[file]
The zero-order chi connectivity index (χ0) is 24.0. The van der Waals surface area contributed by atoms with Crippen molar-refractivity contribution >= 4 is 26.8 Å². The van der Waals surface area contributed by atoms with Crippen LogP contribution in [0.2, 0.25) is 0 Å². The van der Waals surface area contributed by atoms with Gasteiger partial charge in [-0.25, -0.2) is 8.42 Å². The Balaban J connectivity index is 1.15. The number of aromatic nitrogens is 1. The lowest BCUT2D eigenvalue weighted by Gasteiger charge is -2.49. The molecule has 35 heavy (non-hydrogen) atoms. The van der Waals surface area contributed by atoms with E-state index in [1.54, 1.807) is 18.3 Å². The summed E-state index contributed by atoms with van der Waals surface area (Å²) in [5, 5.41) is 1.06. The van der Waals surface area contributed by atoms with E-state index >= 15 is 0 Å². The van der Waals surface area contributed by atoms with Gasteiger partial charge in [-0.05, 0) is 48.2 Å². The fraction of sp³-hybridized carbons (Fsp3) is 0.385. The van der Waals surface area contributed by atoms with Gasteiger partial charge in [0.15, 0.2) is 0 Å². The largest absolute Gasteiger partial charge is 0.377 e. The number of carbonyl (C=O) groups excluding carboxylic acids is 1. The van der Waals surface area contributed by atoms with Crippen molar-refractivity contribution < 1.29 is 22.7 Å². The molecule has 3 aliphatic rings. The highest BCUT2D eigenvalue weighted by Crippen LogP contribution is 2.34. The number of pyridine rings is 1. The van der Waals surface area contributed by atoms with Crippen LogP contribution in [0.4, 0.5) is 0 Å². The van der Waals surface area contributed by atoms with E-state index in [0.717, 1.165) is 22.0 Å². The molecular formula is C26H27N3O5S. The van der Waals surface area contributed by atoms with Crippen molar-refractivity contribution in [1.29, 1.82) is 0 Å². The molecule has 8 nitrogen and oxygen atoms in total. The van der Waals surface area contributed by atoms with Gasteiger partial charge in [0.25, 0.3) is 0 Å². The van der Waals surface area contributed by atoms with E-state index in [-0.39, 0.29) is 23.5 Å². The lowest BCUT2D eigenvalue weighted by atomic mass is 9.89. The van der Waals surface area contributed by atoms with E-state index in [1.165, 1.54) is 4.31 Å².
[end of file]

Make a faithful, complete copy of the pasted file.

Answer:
The zero-order chi connectivity index (χ0) is 24.0. The van der Waals surface area contributed by atoms with Crippen molar-refractivity contribution >= 4 is 26.8 Å². The van der Waals surface area contributed by atoms with Crippen LogP contribution in [0.2, 0.25) is 0 Å². The van der Waals surface area contributed by atoms with Gasteiger partial charge in [-0.25, -0.2) is 8.42 Å². The Balaban J connectivity index is 1.15. The number of aromatic nitrogens is 1. The lowest BCUT2D eigenvalue weighted by Gasteiger charge is -2.49. The molecule has 35 heavy (non-hydrogen) atoms. The van der Waals surface area contributed by atoms with E-state index in [1.54, 1.807) is 18.3 Å². The summed E-state index contributed by atoms with van der Waals surface area (Å²) in [5, 5.41) is 1.06. The van der Waals surface area contributed by atoms with E-state index >= 15 is 0 Å². The van der Waals surface area contributed by atoms with Gasteiger partial charge in [-0.05, 0) is 48.2 Å². The fraction of sp³-hybridized carbons (Fsp3) is 0.385. The van der Waals surface area contributed by atoms with Gasteiger partial charge in [0.15, 0.2) is 0 Å². The largest absolute Gasteiger partial charge is 0.377 e. The number of carbonyl (C=O) groups excluding carboxylic acids is 1. The van der Waals surface area contributed by atoms with Crippen molar-refractivity contribution < 1.29 is 22.7 Å². The molecule has 3 aliphatic rings. The highest BCUT2D eigenvalue weighted by Crippen LogP contribution is 2.34. The number of pyridine rings is 1. The van der Waals surface area contributed by atoms with Crippen LogP contribution in [0.4, 0.5) is 0 Å². The van der Waals surface area contributed by atoms with E-state index in [0.717, 1.165) is 22.0 Å². The molecular formula is C26H27N3O5S. The van der Waals surface area contributed by atoms with Crippen molar-refractivity contribution in [1.29, 1.82) is 0 Å². The molecule has 8 nitrogen and oxygen atoms in total. The van der Waals surface area contributed by atoms with Gasteiger partial charge in [0.25, 0.3) is 0 Å². The van der Waals surface area contributed by atoms with E-state index in [-0.39, 0.29) is 23.5 Å². The lowest BCUT2D eigenvalue weighted by atomic mass is 9.89. The van der Waals surface area contributed by atoms with E-state index in [1.165, 1.54) is 4.31 Å².